mandrill

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Everything posted by mandrill

  1. Perhaps you're right, Scott. Most likely the drop in Mosaic prices is a part of a broader trend of people bailing on CDs as medium, transferring their music to ephemera of computer files. Well, I remember 90's being a golden time for second-hand LP hunters. Not anymore. Maybe something similar will happen to CD. Maybe not. I've never thought about buying music as investment- discovering a lot of various interesting music in affordable ways is what I'm after.
  2. It sure feels like a "buyer" market in Mosaics. I got long coveted Jimmy Giuffre Atlantic set for $72 on e-bay yesterday, along with Buddy Rich and Basie Verve sets also well below the original prices. There were about a dozen of other sets (mostly pre-bop) from that seller that didn't bid up to original price. One of the reasons could be that the seller misspelled it "MOSIAC" on all his listings. But even ones with correct description are not getting as much attention as they used to years ago. I wonder if there might be some resurgence in 5-10 years or so, as hipper millennials might get into Mosaics, as they do into vinyl in general now.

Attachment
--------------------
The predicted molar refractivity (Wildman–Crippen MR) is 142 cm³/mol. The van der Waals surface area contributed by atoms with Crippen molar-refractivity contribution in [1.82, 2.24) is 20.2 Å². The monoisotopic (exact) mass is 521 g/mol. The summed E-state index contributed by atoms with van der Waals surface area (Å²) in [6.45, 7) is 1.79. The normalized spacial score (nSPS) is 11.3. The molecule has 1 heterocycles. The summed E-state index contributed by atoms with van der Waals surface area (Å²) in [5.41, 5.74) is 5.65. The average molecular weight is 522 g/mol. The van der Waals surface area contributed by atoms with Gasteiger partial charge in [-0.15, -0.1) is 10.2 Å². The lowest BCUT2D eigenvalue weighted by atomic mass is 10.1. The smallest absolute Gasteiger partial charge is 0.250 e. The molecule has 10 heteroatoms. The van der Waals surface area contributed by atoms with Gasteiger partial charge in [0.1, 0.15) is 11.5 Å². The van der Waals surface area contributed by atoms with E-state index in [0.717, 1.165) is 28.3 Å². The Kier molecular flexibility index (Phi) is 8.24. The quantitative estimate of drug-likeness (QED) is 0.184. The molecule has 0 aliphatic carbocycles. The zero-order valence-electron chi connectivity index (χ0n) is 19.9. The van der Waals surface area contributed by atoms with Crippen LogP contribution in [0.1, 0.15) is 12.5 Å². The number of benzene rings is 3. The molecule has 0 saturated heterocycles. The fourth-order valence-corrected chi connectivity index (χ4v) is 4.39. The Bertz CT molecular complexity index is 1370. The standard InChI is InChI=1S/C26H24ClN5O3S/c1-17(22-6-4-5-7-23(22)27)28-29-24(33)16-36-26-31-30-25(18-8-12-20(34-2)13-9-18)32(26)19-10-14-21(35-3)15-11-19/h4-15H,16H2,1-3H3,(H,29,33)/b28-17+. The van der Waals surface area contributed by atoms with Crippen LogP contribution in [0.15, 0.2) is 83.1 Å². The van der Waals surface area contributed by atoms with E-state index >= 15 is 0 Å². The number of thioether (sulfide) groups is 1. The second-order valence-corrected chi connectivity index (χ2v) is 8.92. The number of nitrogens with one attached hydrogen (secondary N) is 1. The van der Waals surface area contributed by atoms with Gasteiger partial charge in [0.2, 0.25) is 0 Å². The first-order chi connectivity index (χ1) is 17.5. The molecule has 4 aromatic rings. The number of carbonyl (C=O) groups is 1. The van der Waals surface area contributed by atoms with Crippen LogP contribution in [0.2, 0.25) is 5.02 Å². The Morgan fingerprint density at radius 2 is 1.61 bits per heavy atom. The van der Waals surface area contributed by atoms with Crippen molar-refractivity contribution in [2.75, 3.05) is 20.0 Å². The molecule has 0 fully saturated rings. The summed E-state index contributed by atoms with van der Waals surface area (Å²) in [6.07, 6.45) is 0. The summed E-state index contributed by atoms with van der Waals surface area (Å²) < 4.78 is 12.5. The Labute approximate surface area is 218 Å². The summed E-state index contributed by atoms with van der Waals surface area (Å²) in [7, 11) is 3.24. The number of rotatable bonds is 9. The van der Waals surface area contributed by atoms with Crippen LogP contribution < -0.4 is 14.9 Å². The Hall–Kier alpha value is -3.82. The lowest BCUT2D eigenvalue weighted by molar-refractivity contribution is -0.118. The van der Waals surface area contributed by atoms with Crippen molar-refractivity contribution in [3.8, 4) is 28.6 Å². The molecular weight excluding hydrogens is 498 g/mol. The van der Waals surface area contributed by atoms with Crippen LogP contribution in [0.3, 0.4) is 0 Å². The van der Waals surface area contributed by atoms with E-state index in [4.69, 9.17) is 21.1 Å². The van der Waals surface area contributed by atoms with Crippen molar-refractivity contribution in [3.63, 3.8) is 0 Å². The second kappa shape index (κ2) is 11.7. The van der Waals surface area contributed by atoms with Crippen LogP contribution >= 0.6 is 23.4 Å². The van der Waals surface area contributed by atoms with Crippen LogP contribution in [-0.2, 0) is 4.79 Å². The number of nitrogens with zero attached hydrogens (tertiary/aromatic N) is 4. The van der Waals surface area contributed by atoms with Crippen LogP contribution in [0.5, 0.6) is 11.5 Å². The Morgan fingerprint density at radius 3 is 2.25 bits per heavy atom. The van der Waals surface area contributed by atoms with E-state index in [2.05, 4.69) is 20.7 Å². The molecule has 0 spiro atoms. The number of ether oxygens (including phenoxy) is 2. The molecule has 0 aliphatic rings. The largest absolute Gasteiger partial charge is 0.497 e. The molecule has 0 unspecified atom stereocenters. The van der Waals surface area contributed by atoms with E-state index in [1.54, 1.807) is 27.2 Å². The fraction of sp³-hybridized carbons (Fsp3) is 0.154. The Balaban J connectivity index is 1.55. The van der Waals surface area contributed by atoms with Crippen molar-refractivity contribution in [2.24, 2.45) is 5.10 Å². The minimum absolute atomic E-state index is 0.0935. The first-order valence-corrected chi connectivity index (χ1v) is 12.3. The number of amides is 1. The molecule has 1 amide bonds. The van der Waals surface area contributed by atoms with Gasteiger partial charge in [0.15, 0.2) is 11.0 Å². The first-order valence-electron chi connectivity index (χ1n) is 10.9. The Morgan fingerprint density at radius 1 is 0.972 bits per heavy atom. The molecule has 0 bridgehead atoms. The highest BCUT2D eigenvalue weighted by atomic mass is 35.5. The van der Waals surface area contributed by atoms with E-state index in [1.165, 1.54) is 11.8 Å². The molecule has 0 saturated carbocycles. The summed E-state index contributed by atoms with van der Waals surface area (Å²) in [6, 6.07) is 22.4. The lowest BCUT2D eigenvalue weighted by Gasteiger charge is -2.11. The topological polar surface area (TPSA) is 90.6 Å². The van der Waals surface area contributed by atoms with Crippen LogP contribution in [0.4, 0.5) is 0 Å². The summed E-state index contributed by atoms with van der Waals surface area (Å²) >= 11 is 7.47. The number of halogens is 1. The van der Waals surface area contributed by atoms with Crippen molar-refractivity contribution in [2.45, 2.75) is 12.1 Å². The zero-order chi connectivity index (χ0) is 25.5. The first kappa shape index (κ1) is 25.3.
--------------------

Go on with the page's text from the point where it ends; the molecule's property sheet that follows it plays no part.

3. Lars Gullin

    Somehow I doubt that's the case. Why would they change the order of tunes to sessions chronology? Also the Japanese releases don't have any alternate takes- but do they have them on Dragon re-issues?
  4. Lars Gullin